The morning coffee was still cooling when our grandest illusion was shattered.
Within minutes, one of New York's mightiest symbols was a smoldering mess and the nation's image of invincibility was made a lie.

Mike Sielski, a sportswriter for the Wall St. Journal, wrote this lede for a column about the way pitcher Oliver Perez tries the New York Mets' patience:

Oliver Perez is the four-year-old who won't stop crying during the six-hour flight. He's the college roommate who won't clean his side of the room. He's the directory-assistance operator who can't find any listings in 'Kalamazoo' because he thinks it's spelled with a C.

Sielski describes his thought process this way:

"It's easy to say Oliver Perez is maddening to watch pitch. He doesn't throw strikes. But how do I capture that feeling a Mets fan has while watching him pitch? What are everyday happenings that frustrate people? I just tried to think of as many as I could. Plus, 'Kalamazoo' is just a funny word, I think."

Finding the Source of Inspiration

So where do "aha" ledes come from? Hard to say. Through the ages artists, composers, mathematicians and philosophers have reported having such flashes of inspiration. (Of course, no one would equate writing a lede with say, Isaac Newton discovering gravity after having an apple fall on his head.) Researchers are using M.R.I. technology to monitor what happens in a person’s brain when he or she is doing something creative.

From my own experience, aha ledes have usually come when I've worked on an article for a while, so maybe it's a matter of connecting the dots, of finding links between seemingly disparate elements in the story.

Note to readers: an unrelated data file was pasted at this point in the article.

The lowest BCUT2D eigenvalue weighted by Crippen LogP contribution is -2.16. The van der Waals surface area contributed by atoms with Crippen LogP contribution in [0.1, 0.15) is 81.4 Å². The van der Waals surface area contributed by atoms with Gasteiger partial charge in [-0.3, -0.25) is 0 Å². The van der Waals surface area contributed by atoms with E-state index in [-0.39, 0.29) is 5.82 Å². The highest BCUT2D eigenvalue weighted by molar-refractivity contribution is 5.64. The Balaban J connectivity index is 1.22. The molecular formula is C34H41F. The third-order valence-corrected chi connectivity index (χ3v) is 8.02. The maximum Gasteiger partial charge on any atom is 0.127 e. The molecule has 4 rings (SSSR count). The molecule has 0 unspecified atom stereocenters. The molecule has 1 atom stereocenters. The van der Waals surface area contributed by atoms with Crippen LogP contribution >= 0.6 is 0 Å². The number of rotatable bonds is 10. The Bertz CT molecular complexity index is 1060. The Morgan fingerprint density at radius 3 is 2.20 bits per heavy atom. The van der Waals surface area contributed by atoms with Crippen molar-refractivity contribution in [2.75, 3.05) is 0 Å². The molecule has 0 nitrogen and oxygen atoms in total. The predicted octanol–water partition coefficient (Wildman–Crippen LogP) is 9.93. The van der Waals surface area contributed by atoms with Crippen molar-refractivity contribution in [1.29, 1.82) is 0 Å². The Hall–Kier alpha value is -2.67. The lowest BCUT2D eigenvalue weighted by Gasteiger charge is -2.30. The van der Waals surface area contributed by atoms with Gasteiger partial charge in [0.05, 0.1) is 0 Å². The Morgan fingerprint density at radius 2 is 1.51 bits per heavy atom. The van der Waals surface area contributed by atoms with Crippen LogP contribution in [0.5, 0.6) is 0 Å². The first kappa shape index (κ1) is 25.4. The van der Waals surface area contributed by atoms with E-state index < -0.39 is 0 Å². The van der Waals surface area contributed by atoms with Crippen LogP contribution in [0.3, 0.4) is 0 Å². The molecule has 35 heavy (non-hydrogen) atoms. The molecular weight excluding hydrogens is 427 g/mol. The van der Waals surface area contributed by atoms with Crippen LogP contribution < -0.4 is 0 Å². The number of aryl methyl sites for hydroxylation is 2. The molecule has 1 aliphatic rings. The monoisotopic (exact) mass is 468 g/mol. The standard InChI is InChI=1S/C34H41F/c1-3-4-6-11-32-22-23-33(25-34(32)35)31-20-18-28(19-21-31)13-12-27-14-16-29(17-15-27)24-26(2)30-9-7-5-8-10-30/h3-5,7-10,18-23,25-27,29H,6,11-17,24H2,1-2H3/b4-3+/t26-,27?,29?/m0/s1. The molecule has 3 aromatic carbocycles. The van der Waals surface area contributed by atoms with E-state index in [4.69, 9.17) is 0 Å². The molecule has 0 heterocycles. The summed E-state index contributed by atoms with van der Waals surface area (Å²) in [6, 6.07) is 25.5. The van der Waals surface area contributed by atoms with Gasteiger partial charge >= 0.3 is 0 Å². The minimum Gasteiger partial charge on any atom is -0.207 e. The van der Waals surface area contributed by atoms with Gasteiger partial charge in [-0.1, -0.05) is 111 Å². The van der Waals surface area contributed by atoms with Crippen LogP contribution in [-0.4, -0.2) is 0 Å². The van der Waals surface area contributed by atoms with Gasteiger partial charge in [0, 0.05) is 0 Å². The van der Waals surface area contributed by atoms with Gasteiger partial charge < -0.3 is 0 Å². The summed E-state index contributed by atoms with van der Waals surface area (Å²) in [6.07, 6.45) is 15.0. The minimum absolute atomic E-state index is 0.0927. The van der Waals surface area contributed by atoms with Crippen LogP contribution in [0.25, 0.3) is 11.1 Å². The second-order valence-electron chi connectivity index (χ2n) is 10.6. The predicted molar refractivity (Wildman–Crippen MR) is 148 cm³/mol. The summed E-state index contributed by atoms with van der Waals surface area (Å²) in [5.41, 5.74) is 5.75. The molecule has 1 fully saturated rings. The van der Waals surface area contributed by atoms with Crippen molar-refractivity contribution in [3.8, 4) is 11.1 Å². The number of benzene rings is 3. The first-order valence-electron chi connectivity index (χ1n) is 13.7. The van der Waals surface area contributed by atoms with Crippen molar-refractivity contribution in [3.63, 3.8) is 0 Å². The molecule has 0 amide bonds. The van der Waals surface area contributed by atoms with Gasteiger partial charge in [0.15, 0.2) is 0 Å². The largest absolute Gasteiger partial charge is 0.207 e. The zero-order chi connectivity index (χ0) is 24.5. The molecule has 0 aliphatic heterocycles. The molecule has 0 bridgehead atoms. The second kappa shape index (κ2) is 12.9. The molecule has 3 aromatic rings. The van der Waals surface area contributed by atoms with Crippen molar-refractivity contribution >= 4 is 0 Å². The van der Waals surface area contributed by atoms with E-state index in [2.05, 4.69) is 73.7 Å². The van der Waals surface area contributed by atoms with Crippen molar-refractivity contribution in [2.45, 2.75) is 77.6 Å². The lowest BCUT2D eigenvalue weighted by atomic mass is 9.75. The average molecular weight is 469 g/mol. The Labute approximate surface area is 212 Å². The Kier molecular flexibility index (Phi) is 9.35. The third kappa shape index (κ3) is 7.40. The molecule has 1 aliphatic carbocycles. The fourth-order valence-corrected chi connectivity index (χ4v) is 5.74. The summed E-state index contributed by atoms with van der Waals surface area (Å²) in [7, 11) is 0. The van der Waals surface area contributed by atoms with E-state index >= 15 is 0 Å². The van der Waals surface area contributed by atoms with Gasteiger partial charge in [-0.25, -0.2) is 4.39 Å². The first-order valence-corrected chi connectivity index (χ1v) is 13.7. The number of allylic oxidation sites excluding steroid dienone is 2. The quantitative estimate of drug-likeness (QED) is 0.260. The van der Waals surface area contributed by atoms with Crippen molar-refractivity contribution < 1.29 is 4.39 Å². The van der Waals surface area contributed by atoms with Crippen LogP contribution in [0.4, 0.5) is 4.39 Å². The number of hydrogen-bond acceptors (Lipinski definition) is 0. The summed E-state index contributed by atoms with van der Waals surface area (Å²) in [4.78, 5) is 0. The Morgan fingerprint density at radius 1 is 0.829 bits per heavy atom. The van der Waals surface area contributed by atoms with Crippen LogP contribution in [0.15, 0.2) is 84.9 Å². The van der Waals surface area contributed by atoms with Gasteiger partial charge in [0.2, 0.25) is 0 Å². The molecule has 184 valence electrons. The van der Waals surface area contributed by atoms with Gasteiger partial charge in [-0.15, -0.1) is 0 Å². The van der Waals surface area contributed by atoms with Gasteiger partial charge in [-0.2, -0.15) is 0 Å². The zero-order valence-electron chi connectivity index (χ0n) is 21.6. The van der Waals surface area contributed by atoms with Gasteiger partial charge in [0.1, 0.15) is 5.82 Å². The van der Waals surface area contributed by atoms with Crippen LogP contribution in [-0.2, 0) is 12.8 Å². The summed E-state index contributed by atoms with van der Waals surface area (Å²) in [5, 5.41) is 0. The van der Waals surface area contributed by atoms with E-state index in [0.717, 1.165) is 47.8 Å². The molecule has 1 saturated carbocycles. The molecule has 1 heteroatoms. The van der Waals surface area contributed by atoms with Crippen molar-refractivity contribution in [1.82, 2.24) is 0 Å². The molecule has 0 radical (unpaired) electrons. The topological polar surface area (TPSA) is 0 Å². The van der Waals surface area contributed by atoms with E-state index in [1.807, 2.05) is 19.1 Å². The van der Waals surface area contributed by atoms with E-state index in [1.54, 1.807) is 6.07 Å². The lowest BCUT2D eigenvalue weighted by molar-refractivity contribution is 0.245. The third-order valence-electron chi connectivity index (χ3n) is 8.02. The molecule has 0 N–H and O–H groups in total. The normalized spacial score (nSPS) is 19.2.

Years ago I wrote about Japanese Americans held in internment camps during World War II. I'd interviewed a former internee, an elderly man named Paul Kusuda, and while I wasn't thrilled with the lede, the editor was yelling for the article. I was about to send it when an entirely new and much better lede popped into my head. It went as follows:

One day in America, not so long ago, Paul Kusuda had his freedom taken away.

Wrenched from his home, herded onto a train bound for a Japanese internment camp, the 19-year-old Kusuda watched the landscape roll by, wondering where his country had gone.

Where did this come from? Years later, I still don't know. I remember connecting the image of Kusuda sitting on a train with the idea of him watching his country disappear, but beyond that, I'm not really sure.

The problem with "aha" ledes, wonderful as they are, is that they can't always be summoned when they're most needed - in the newsroom, on deadline.

So some writers, like Lisa Eckelbecker, a reporter for the Worcester Telegram & Gazette, try to channel the creative process, as she did when writing about a re-enactment of a 19th century baseball game.

"This is kind of embarrassing, but I feel my best ledes come to me when I'm almost in a trance," she says. "If I'm struggling to come up with something, I take a deep breath and try to clear my mind. Then I think about what I want to convey. That usually helps me focus and come up with an anecdote, a scene or even an attitude that can be turned into a lede."

A Team Effort

But the "aha" lede can also be a collaborative effort. Siemaszko says the scribes on the Daily News rewrite desk "often bounce lede ideas off each other."

He adds: "Several years ago, when I was assigned to do a story about George W. Bush's difficulties with the English language, my colleague Helen Kennedy reminded me Bush's dad also had the same problem."

"The syntax of the father," Kennedy began.

"Is visited on the son," Siemaszko added, completing the thought.

"And thus, a lede was born," he says.